On this matter the Transatlantic Business Council[1] (in a report that may be found by clicking here) has argued that such differences have no meaningful practical consequences given that the two definitions reach the same conclusion in that: “A person who can obtain economic value from the information’s disclosure or use (US-DTSA) generally also will be a person within the circles that normally deal with the kind of information in question (EU-TSD), and vice versa” (see page 5).

In our view, similar considerations may be made with respect to the other minor differences[2] that may be found in these definitions which, despite their use of apparently different wording, ascribe the same meaning to the notion of “trade secret”.

Moreover, the European and American legal systems converge in other ways, in addition to the similarities found above in relation to the definition of “trade secrets”, as also evidenced by the International Chamber of Commerce in one of its reports (which may be found by clicking here), and in particular by way of non-exhaustive example:

  1. “unlawful acquisition, use and disclosure” of trade secrets in EU law (article 4 of the directive) are legal notions also present in US law (18 U.S.C. § 1839 (5));
  2. both legal systems provide for exceptions in relation to reverse engineering and independent discovery (see art. 3 of the EU directive, and 18 U.S.C. § 1839 (5));
  3. in relation to so-called “whistleblowing” (i.e. anonymous reporting of unlawful conducts) both the EU directive (art. 5, let. b)) and US law (18 U.S.C. § 1833 (2)) do not consider it an unlawful act for a person to reveal a trade secret if this is necessary for reporting to the authorities an unlawful conduct of the person or entity who holds the trade secret;
  4. both legal systems give judges the power to issue injunctions in order to prevent the unlawful divulgation of trade secrets (see in particular arts. 10, para. 1 and 12, para. 1 of the EU directive, and for the United States see 18 U.S.C. §1836 (b)(3)(A)(ii)) as well as to seize goods that infringe trade secrets (see art. 10, para. 1 of the EU directive, and 18 U.S.C. § 1836 (b)(2)).

Nevertheless, it should be reiterated that some differences do exist between the European and US systems; for example, a trade secret is considered a fully-fledged industrial property right under US law but not so in Europe (as also confirmed by the European Commission when it states that “trade secrets are not a form of exclusive intellectual property right”)[3].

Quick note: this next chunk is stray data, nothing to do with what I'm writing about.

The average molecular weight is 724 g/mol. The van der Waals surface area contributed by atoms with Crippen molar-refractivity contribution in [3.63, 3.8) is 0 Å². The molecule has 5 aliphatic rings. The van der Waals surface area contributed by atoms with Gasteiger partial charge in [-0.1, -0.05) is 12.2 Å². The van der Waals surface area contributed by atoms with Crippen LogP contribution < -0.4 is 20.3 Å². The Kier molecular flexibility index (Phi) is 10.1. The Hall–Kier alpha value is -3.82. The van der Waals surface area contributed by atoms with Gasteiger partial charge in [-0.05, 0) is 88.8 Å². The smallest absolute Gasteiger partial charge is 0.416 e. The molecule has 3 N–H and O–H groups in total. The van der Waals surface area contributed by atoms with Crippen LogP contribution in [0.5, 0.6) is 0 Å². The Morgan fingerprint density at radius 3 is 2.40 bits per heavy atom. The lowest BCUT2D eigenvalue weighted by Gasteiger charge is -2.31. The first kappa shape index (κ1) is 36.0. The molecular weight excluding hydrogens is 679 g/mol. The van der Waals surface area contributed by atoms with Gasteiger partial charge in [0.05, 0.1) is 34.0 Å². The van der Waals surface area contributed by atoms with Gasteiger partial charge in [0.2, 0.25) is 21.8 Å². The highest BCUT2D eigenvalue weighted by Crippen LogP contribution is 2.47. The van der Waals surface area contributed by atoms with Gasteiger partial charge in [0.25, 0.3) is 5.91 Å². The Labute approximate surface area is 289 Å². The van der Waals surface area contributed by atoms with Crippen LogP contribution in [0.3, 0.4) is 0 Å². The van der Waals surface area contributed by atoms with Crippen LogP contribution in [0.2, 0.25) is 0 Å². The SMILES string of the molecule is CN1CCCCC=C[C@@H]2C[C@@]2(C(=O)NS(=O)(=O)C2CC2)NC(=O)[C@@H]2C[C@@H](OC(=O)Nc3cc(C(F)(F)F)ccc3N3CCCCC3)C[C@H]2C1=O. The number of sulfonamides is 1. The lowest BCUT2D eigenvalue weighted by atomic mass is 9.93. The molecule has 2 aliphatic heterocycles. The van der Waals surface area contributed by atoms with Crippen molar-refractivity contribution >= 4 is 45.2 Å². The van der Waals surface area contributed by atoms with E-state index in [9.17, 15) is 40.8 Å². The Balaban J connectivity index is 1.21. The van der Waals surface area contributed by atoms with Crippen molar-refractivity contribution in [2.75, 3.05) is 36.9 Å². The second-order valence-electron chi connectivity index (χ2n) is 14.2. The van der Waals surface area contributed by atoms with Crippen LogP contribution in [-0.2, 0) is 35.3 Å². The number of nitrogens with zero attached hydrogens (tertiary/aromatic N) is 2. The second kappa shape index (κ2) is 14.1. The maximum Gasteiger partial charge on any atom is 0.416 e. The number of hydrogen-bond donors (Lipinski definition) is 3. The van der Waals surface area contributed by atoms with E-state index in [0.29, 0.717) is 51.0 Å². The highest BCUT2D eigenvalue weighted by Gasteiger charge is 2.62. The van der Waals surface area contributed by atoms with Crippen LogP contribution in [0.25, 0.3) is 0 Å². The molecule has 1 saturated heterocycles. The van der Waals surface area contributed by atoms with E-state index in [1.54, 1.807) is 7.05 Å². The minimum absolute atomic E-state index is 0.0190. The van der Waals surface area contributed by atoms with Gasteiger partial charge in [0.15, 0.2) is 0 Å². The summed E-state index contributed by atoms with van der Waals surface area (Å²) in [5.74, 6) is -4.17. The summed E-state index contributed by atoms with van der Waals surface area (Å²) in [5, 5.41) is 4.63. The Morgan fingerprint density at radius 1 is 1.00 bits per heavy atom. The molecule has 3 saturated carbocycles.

However, as noted above, these differences are not so significant as to determine an irreconcilable separation between the European and US legal provisions on trade secrets.


  1. Conclusions and relevance (opportunity?) for Italy

On the basis of the considerations made above, we believe it is reasonable to speak of a substantial alignment on the topic of trade secrets between the legal system of the European Union, as codified in Directive (EU) 2016/943, and that of the United States of America as resulting from the relevant legislation (in particular the 2016 Defend Trade Secrets Act).

This alignment – which is a part of a greater harmonization project of intellectual property rights – is evidently aimed at encouraging foreign investors (in this case, American investors) to collaborate with European companies, in so far as those same investors may operate under the reasonable certainty that they will get from the European legal system a type of protection similar to that offered under the US system. The same applies for the European investor who is looking at the market of the USA for opportunities.

All of this certainly represents an opportunity for Italy which is a great European manufacturing power, as well as a country that more than others is culturally inclined towards creativity and experimentation both in the arts and sciences (which is after all the core of research and development, and therefore a place where trade secrets have great relevance).

If over time Italy will prove that it can put to best use its intangible assets and know how, we believe it will be among those European countries that will most benefit from the alignment between European and US laws on trade secrets and will allow it to further strengthen its relationships with overseas partners.

If not, then we’ll simply witness yet another missed opportunity.



[1] The Transatlantic Business Council is an association involved in the promotion of greater integration and strengthening of political ties between Europe and the United States.

[2] Other differences that according to the Transatlantic Business Council may be found in these definitions: a) the US Act states that information is secret in so far as it is not accessible “through proper means”, whereas the EU directive does not include such wording in its definition and instead defines separately (under art. 3) the lawful acquisition of a trade secret; b) the EU directive protects a trade secret also “in the precise configuration and assembly of its components”, so that the combination of information as a whole would enjoy protection even though its individual components are not secret; this wording is not present in the definition of the Defend Trade Secrets Act, however, the protection of combinations of information is settled in US common law.

[3] For further references see the website of the Commission by clicking here.